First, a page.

Sam Matavesi says the FIJI Water Flying Fijians have set a goal to win and go beyond the quarter-finals of the Rugby World Cup and even lift the Webb Ellis Trophy, and they will take one game at a time to achieve it.
The team would have played Georgia earlier this morning to try and inch their way closer to a quarter-final spot.
The Northampton Saints hooker said progression to the last eight and beyond at the RWC would mean a lot for Fiji as a nation.
Fiji has yet to progress past the quarter-final stages, having reached the top eight knockout stages twice in 1987 and 2007.
“I think it’s massive. When we got into camp there’s always a goal, I think the goal is to win it, that’s why we’re here, but obviously you have to get to the quarters first to progress,” the 31-year-old Matavesi said.
“We haven’t looked past any team we haven’t played already, so all focus is on Georgia.”
Fiji assistant coach Darly Gibson said the team was the best prepared Fijian side to date to compete at a RWC.
The side has three players who are appearing at their third Rugby World Cup – openside Levani Botia, captain Waisea Nayacalevu and prop Peni Ravai.
Majority of the 33-member squad are from the Fijian Drua, with others based in Europe.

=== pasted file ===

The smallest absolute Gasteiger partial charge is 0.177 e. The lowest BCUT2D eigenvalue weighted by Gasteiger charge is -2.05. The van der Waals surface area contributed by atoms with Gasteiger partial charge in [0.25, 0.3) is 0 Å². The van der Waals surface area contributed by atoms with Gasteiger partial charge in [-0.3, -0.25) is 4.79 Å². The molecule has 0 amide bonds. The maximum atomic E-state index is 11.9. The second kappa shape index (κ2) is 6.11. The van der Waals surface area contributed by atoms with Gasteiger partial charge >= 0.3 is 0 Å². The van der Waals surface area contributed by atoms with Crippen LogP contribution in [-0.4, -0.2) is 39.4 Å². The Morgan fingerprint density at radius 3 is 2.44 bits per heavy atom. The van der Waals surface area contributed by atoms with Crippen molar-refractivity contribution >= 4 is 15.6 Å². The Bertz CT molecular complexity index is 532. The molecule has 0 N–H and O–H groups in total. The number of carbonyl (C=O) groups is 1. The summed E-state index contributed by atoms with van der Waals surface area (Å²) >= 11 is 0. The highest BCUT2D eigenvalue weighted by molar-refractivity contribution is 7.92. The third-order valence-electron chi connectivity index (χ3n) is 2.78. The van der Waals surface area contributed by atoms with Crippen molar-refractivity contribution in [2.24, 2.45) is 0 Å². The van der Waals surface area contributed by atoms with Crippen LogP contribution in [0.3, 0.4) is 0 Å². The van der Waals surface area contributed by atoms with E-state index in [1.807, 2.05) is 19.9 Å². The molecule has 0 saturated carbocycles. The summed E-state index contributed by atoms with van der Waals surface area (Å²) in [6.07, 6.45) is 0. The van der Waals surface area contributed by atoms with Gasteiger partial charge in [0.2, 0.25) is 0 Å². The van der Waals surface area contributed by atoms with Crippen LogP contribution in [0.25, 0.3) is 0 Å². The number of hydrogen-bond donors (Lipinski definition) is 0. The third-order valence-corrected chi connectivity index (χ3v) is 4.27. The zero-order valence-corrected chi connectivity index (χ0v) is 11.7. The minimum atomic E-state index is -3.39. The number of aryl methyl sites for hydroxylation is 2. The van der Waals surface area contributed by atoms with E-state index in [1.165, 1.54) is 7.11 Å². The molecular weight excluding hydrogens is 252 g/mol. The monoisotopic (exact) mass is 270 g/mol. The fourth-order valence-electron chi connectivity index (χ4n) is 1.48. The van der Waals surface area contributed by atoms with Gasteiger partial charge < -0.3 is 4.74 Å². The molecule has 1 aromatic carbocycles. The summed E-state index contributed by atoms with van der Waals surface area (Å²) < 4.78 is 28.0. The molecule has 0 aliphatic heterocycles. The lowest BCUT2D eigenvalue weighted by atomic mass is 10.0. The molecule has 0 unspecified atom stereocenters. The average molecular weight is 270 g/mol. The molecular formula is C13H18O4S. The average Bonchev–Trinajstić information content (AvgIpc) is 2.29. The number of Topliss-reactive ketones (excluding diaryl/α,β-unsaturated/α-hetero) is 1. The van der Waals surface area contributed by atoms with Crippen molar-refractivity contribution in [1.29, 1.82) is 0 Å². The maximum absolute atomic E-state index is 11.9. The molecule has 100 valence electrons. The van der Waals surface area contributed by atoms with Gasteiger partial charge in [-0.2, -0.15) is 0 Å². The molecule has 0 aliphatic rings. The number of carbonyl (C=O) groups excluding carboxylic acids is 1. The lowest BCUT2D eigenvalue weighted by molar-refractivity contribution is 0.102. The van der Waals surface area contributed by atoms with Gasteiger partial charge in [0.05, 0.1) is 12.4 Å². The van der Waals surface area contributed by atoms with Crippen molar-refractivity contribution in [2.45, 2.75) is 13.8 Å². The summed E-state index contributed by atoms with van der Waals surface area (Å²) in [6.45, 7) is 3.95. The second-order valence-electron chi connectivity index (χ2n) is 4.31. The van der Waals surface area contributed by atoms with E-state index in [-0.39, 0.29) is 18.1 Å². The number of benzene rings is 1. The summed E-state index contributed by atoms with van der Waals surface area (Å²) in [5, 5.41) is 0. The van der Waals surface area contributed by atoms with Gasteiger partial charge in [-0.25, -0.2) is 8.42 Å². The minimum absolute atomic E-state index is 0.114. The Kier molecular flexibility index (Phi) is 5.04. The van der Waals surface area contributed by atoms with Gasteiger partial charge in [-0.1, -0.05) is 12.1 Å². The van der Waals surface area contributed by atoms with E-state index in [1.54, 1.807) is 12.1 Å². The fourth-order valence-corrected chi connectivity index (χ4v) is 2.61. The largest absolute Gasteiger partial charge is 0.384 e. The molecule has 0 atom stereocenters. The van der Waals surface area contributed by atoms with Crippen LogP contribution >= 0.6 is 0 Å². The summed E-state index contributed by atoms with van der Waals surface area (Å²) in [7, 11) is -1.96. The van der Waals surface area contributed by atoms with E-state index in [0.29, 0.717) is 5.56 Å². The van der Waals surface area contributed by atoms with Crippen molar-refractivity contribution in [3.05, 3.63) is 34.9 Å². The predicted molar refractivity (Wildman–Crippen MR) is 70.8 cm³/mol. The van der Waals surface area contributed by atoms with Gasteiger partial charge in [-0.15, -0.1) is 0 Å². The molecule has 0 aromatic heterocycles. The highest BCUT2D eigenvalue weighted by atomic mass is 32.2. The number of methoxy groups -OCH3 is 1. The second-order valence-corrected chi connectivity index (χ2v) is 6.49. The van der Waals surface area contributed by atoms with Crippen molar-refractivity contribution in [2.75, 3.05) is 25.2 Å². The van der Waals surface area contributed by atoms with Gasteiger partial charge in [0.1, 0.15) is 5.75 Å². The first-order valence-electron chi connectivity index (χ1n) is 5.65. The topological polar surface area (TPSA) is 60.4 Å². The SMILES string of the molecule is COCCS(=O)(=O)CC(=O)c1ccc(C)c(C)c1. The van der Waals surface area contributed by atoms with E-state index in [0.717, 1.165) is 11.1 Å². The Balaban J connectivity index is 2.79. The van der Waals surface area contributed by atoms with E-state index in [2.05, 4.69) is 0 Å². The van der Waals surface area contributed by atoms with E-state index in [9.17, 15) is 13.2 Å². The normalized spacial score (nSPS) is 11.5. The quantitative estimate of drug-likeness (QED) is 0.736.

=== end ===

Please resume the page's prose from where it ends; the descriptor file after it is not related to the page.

“I think we’ve had strong teams in the past. It’s probably the best prepared Fiji team (in 2023), the most experienced in terms of caps,” Gibson said.
“We’re very fortunate that we’ve got a really nice blend of more experienced players and less experienced players in the campaign, which will bode well for future years.
“We set some firm goals at the start of our campaign and they still remain our goals and we’re getting closer to achieving them.
“It’s an exciting time and there’s lots of smiles on the faces, and when there’s smiles on the faces of Fijian players you know you’re doing something well.”
Matavesi put their current form and team bond down the hard training by the players.
“Especially on our form at the minute, I think it’s (down to) how we’re training. It’s certainly changed this whole 15 weeks, we’ve trained really hard and it’s shown in the results we’ve got,” he said.
“I think the culture of Fiji is never a problem.
“I think people in (other) teams look for culture but it’s always there for Fiji with the boys, their connection back to their culture, the singing and things like that.”